Only two of the division’s four teams were in action on Sunday and each had their own unique matchup. Cleveland hosted the Eagles, who the world is still trying to proclaim championship contenders, even as Philadelphia continues to give reasons not to believe in them.
Meanwhile, Pittsburgh traveled to Denver to participate in the most anticipated game in quite some time - Peyton Manning’s debut with the Denver Broncos. Neither AFC North team managed to pull out a victory, but there may be some hope going forward.
Here are five things we learned:
Philadelphia 17 Cleveland 16
1. Brandon Weeden could pan out as a starter in the NFL, but it wasn't happening Sunday.
But on the bright side, it’s almost impossible to be any worse, right? Much was made about the unprecedented five rookie quarterbacks starting in week one, and while the kids went 1-4 today and all (except for RG3) struggled in their own right, no one was as bad as Weeden.
The elder statesman sure didn’t look like a guy with more life experience than his rookie counterparts. He was often confused by Philly’s stingy defense. His four interceptions and 5.1 quarterback rating placed him at the bottom of an unflattering list - the lowest passer rating in an NFL debut in league history. To put his abysmal 3.4 yards per attempt into perspective, Robert Griffin III averaged 12.3 yards per attempt.
2. Maybe the Browns should just stop drafting running backs in the first round.
Ok, that’s not fair to Trent Richardson. He’s only played in one real NFL game, so to draw comparisons to Cleveland’s former collosel bust William Green is about as knee-jerk as it gets. But, the mere fact that you can compare each players’ respective debuts is more that a little disconcerting for Browns fans.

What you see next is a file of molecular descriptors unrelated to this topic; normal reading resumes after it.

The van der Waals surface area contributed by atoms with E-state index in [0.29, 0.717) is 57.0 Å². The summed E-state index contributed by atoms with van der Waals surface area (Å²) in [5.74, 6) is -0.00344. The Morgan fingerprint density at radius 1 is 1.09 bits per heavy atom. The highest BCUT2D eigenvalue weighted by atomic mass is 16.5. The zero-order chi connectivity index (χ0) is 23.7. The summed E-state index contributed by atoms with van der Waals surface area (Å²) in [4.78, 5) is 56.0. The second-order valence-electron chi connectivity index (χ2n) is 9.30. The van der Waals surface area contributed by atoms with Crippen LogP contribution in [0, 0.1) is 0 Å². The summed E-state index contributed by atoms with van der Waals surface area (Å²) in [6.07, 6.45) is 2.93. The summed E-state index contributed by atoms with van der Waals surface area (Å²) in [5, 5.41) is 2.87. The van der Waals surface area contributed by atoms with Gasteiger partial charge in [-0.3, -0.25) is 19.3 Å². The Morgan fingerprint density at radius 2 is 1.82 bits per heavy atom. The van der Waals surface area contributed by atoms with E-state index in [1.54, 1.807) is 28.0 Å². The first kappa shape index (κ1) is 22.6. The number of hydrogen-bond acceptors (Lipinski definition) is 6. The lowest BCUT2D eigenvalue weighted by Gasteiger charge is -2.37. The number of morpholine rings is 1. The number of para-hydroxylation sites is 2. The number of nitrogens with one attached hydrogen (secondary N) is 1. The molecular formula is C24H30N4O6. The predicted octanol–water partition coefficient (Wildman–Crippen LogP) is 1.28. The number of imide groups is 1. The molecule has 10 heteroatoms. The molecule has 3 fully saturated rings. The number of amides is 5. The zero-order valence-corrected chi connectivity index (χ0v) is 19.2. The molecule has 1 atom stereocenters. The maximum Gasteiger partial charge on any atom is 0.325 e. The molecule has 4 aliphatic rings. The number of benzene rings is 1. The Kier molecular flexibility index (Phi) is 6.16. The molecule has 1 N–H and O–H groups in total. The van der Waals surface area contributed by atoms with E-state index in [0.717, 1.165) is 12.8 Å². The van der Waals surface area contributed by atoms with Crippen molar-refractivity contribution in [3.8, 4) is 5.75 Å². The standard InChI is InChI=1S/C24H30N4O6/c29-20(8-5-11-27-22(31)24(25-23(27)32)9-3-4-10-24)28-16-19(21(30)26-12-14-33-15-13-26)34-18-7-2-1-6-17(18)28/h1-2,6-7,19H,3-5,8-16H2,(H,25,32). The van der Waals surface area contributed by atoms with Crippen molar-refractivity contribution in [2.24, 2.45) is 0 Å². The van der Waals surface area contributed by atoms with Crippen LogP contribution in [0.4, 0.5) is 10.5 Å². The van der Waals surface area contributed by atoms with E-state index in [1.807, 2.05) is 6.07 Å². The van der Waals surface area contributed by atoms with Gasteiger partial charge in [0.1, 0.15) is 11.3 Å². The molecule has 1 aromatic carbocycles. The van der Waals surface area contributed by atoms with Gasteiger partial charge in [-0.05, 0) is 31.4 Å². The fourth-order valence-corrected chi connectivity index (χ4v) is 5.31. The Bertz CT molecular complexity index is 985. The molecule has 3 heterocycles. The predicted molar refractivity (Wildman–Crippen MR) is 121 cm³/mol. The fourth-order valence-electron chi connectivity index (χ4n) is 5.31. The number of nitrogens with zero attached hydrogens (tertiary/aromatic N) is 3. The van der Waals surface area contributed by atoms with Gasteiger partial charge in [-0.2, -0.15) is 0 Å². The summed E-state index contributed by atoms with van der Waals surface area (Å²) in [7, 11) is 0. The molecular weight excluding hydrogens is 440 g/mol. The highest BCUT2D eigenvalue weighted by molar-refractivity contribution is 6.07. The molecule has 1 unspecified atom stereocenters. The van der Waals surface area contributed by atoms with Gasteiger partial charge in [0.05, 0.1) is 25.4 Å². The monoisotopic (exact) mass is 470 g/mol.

In 2002, Green was the first running back off the board when Cleveland drafted him. Ten years later, Richardson carried the same distinction. Today, Richardson had 19 carries for 39 yards. His 2.1 yards per carry was the lowest for the first running back drafted in his NFL debut since, you guessed it, William Green in 2002. Brandon Weeden didn’t play well enough to win, but Richardson did him no favors.
Denver 31 Pittsburgh 19
3. Demaryius Thomas owns the Steelers, but not many people recognize it.
I don’t think anyone has forgotten Denver’s epic overtime touchdown against the Steelers last year in the Wild Card Playoffs, but there’s only one name we remember from that play, and it isn’t Thomas.
Tim Tebow literally blew up Twitter last January when he connected with Thomas last January for an 80 yard touchdown to upset Pittsburgh. But it was Tebow who garnered all the attention. Thomas was merely a pawn. Tonight, his 71 yard score was no less impressive, and he received just as little fanfare. This time, he was the side-note to two of Peyton Manning’s milestones - his first Denver touchdown and his 400th career touchdown pass. Either way, it’s safe to say that Thomas owns the Steelers, even if the media doesn’t give him the credit he deserves.
4. The Browns forced five turnovers.
Weeden threw four interceptions, but so did Michael Vick. Combined with a recovered LeSean McCoy fumble, they were able to win the turnover battle. That’s going to win most games. Last season, the Browns started 3-3, winning the three games they forced more turnovers than they didn’t and losing the three where they gave up the ball more than they turned it away. If Cleveland can keep today’s efforts going on defense, they should experience success in the coming weeks.
5. Pittsburgh dominated the time of possession.
Thanks to a third quarter in which the Steelers held onto the ball for an astounding 14 minutes and 24 seconds, Pittsburgh ended up winning the time of possession by a mark of 35:05 to 24:55. Even though the Steelers didn’t win, history shows that they’ll be successful if they keep leading in this category.
Last season, Pittsburgh won the time of possession 11 times, going 10-1 in such contests. If the Steelers continue to hold onto the ball, this game will prove to be an anomaly.